As this project comes to a close I am continually reminded that one of the things I set out to do was spend some time thinking about what makes up "american-ness." If there is to be an American Capitol, what makes it so? If there is to be an America that holds at its core some notion of resolved-difference, what are those things which bridge this difference to provide a common ground? The impetus for the project was an essential observation that rather than a resolved-difference we have slipped into a mode of differentiated resolve. The notion of "agreeing to disagree," which seems to be amongst the core of American political values (at least in the longterm sense of the word), is not possible in an environment where deliberation is replaced by defamation or deception. The exhaustion resulting from the staking and re-staking of claims that is central to both compromise and an agreement to disagree is absent in a political culture that forsakes rebuttal in favor of unilateral attack. With no effort expended to actually calibrate an ongoing dialog (D v. R, Clinton v. Obama, etc) the various parties at war with one another are able to continually lob new attacks over the wall without suffering setbacks or slowing down. Like launching a cruise missile at some geo-located target, one-sided attacks require none of the apparent effort that actually rebutting an existing assertion entails. These are not battles so much as a strong of isolated strikes.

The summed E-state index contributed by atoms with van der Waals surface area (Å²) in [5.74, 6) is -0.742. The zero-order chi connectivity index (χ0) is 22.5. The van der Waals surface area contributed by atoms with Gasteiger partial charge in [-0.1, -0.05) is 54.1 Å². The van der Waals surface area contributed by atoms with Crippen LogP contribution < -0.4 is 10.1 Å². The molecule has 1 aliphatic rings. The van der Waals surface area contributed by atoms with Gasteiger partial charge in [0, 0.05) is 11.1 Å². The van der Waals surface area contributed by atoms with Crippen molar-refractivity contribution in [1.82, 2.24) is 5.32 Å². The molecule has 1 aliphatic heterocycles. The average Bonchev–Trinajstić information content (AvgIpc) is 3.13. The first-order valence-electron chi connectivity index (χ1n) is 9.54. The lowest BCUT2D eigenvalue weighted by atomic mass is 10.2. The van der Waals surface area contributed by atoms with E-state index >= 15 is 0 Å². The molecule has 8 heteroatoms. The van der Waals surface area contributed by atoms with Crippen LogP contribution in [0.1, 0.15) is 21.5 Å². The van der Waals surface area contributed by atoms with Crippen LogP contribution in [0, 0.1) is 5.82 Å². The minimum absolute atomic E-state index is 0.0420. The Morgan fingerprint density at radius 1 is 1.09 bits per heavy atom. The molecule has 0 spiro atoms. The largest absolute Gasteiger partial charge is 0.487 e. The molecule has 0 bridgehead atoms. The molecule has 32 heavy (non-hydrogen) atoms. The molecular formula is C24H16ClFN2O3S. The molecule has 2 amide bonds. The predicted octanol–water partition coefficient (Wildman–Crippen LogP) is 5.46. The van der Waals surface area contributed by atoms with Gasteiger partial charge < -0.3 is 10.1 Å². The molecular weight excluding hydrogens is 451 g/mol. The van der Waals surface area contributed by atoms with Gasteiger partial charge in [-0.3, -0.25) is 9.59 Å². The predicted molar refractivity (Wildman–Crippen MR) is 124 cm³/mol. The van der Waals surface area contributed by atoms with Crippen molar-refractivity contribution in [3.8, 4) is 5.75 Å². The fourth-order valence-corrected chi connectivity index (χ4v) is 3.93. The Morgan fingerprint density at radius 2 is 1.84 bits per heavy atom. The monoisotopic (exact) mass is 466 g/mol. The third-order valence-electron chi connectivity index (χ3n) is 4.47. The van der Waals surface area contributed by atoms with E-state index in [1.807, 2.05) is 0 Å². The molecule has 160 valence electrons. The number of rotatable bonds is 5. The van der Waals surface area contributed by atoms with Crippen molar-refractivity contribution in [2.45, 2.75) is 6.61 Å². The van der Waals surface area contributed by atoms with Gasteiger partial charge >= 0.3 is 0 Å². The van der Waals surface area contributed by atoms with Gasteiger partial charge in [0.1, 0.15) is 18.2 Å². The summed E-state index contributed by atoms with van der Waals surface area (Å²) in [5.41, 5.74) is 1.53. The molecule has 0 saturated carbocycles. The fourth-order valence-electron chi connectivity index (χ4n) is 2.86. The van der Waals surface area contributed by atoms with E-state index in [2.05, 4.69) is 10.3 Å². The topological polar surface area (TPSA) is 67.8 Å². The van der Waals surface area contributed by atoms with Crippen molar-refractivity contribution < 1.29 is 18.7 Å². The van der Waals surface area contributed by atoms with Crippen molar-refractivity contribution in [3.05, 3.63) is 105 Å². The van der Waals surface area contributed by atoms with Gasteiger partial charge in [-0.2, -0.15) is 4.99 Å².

What's an architect to do? Short answer: nothing. This is not our bag, it's a big issue. Long answer: everything. The playing out of politics is intensely spatial, as anyone can tell by looking at the daily reports of the candidates' positions. But beyond this fashionable catch-all term "spatial," political acts are directly influenced by the buildings that they play out in. The architecture that serves our government (oh, and us) has immense implications in terms of the meta-organization of the groups they house. To trot out a dead horse on this blog, the architecture of the Capitol Building-- yes, its walls, windows, and doors-- directly contributed to reversing the Constitution and limiting the representative efficacy of our House of Representatives. To test this idea another way, try asking your boss to trade offices with you.